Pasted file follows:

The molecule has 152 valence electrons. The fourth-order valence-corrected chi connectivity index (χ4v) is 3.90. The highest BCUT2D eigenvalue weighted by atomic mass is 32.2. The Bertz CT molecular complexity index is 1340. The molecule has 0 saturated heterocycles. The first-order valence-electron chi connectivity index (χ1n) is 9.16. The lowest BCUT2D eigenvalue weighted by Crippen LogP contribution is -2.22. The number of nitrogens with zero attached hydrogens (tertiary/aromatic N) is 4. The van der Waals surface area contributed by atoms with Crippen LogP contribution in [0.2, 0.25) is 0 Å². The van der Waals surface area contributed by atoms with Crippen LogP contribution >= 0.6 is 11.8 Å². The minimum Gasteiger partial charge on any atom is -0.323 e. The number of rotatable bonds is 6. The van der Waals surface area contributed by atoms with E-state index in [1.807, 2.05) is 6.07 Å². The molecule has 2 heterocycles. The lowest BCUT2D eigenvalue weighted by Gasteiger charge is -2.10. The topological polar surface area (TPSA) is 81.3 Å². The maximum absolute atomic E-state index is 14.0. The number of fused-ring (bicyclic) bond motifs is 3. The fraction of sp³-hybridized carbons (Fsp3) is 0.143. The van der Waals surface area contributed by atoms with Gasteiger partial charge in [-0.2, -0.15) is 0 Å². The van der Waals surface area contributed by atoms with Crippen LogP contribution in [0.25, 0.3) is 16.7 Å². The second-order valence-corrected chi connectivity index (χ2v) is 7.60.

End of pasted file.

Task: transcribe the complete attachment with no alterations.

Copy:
The molecule has 152 valence electrons. The fourth-order valence-corrected chi connectivity index (χ4v) is 3.90. The highest BCUT2D eigenvalue weighted by atomic mass is 32.2. The Bertz CT molecular complexity index is 1340. The molecule has 0 saturated heterocycles. The first-order valence-electron chi connectivity index (χ1n) is 9.16. The lowest BCUT2D eigenvalue weighted by Crippen LogP contribution is -2.22. The number of nitrogens with zero attached hydrogens (tertiary/aromatic N) is 4. The van der Waals surface area contributed by atoms with Crippen LogP contribution in [0.2, 0.25) is 0 Å². The van der Waals surface area contributed by atoms with Crippen LogP contribution >= 0.6 is 11.8 Å². The minimum Gasteiger partial charge on any atom is -0.323 e. The number of rotatable bonds is 6. The van der Waals surface area contributed by atoms with E-state index in [1.807, 2.05) is 6.07 Å². The molecule has 2 heterocycles. The lowest BCUT2D eigenvalue weighted by Gasteiger charge is -2.10. The topological polar surface area (TPSA) is 81.3 Å². The maximum absolute atomic E-state index is 14.0. The number of fused-ring (bicyclic) bond motifs is 3. The fraction of sp³-hybridized carbons (Fsp3) is 0.143. The van der Waals surface area contributed by atoms with Gasteiger partial charge in [-0.2, -0.15) is 0 Å². The van der Waals surface area contributed by atoms with Crippen LogP contribution in [0.25, 0.3) is 16.7 Å². The second-order valence-corrected chi connectivity index (χ2v) is 7.60.